UCSB's Black Student Union presented demands to Chancellor Henry Yang for a Malcolm X Center for Black Student Development on campus.
Paul Wellman

Fifty years after 12 black students took over UC Santa Barbara’s North Hall to demand change on campus, the Black Student Union met with UCSB administrators to submit a list of demands not all that different from the students’ five decades before them. On February 9, the BSU team sent a follow up email to the UC Regents after having presented their demands to Chancellor Henry Yang. The students iterated their demands and informed the Board of Regents about what they described as an anti-black incident that occurred before the regents joined the meeting.

In the email, students claimed that Assistant Vice Chancellor Maria Herrera-Sobek made comments about a former black administrator’s work, claiming that the administrator “did not have much involvement with ‘Hispanic students’ and that it was because of the perceived ‘focus’ on Black students.” Students also wrote that Herrera-Sobek “continued to belittle the struggle of Black UCSB students and Black people by … claiming that ‘we are all African’.” The BSU Demands team continued, “[I]t was troublesome for us to hear an administrator whose position is explicitly and solely dedicated to diversity and equity on campus use such apparent anti-Black rhetoric.”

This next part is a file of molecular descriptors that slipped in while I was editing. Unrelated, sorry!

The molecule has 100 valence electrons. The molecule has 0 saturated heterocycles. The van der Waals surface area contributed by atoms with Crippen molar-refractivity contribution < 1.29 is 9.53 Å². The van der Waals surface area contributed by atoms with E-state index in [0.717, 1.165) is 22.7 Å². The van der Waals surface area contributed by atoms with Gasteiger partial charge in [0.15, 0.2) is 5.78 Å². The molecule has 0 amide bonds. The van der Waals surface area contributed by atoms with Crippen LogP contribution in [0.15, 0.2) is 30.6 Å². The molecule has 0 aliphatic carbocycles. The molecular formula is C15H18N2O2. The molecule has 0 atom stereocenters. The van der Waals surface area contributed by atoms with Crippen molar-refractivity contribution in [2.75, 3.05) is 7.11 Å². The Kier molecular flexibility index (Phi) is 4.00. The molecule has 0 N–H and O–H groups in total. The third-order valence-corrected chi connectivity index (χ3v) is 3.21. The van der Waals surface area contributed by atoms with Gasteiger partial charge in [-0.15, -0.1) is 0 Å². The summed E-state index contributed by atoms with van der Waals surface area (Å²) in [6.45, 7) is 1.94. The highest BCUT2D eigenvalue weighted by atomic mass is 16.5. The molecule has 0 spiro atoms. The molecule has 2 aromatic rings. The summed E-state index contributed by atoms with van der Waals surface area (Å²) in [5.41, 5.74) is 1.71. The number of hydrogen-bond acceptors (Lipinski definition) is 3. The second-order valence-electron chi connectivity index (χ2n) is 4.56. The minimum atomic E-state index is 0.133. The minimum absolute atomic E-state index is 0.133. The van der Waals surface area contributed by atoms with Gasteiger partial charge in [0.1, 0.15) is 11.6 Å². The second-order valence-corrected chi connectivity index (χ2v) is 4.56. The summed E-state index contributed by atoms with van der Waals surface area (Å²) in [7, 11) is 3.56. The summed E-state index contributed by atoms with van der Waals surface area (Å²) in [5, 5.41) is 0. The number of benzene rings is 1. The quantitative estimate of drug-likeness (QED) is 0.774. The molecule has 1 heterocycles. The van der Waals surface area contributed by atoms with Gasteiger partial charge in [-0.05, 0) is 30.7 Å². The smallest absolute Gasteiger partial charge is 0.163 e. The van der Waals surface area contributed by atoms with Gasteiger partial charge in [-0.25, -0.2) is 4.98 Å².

Herrera-Sobek responded to a request for comment with a statement: “I have already communicated to the students that I deeply regret the remarks that caused them discomfort and made them feel marginalized. I expressed my hope to have the opportunity for further dialogue with the students and to continue to find ways for my office and the university to support their needs and to address their pressing concerns.”

Students are demanding of the university a Malcolm X Center for Black Student Development in part to commemorate the 1968 North Hall takeover where students first sought to create a space for black students. Students are also asking the school to create an Office of Black Student Development to “increase the number of black students in college who graduate and are successful.” Currently, only 5 percent of undergraduates are black, and the freshman class entering in 2014 had a 65 percent four-year graduation rate, compared to white students’ graduation rate of 76 percent.

For the office, students are requesting a director and assistant director of black student development, two academic support counselors, a recruitment and retention specialists, a coordinator of black student life, and two advocacy counselors. “The university has continually been unable to fulfill black students’ demands without the intervention of Black students on campus who address this inability [to study, learn, and become wholly involved as campus community members],” wrote the BSU team. “The University’s reliance on Black student intervention in what should be structured efforts to support Black students is unacceptable.”

“Chancellor Yang appreciates hearing from students and having the opportunity to listen to their ideas and concerns,” UCSB responded in a statement. “He is supportive of their vision and has been working with students, faculty and administrative colleagues to ensure progress is made toward planning for the establishment of such a significant academic resource.”


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